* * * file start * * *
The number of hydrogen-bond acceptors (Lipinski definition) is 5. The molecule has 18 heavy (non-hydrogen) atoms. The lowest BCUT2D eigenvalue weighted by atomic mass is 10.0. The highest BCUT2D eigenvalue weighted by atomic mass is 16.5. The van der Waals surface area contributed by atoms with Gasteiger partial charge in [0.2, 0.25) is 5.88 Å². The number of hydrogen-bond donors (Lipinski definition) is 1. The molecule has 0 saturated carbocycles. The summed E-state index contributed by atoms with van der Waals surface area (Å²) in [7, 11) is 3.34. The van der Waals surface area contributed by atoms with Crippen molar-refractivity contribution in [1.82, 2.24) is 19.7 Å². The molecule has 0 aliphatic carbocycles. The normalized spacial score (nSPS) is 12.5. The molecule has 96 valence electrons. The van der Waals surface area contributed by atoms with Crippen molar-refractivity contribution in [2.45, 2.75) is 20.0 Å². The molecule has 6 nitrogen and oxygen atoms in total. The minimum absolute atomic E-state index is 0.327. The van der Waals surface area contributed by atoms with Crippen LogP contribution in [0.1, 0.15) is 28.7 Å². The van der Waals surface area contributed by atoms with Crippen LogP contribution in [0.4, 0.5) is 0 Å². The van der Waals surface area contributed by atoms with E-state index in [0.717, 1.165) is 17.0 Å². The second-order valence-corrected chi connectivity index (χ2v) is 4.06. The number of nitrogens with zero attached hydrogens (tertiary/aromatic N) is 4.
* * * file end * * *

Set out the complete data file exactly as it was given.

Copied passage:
The number of hydrogen-bond acceptors (Lipinski definition) is 5. The molecule has 18 heavy (non-hydrogen) atoms. The lowest BCUT2D eigenvalue weighted by atomic mass is 10.0. The highest BCUT2D eigenvalue weighted by atomic mass is 16.5. The van der Waals surface area contributed by atoms with Gasteiger partial charge in [0.2, 0.25) is 5.88 Å². The number of hydrogen-bond donors (Lipinski definition) is 1. The molecule has 0 saturated carbocycles. The summed E-state index contributed by atoms with van der Waals surface area (Å²) in [7, 11) is 3.34. The van der Waals surface area contributed by atoms with Crippen molar-refractivity contribution in [1.82, 2.24) is 19.7 Å². The molecule has 0 aliphatic carbocycles. The normalized spacial score (nSPS) is 12.5. The molecule has 96 valence electrons. The van der Waals surface area contributed by atoms with Crippen molar-refractivity contribution in [2.45, 2.75) is 20.0 Å². The molecule has 6 nitrogen and oxygen atoms in total. The minimum absolute atomic E-state index is 0.327. The van der Waals surface area contributed by atoms with Crippen LogP contribution in [0.1, 0.15) is 28.7 Å². The van der Waals surface area contributed by atoms with Crippen LogP contribution in [0.4, 0.5) is 0 Å². The van der Waals surface area contributed by atoms with E-state index in [0.717, 1.165) is 17.0 Å². The second-order valence-corrected chi connectivity index (χ2v) is 4.06. The number of nitrogens with zero attached hydrogens (tertiary/aromatic N) is 4.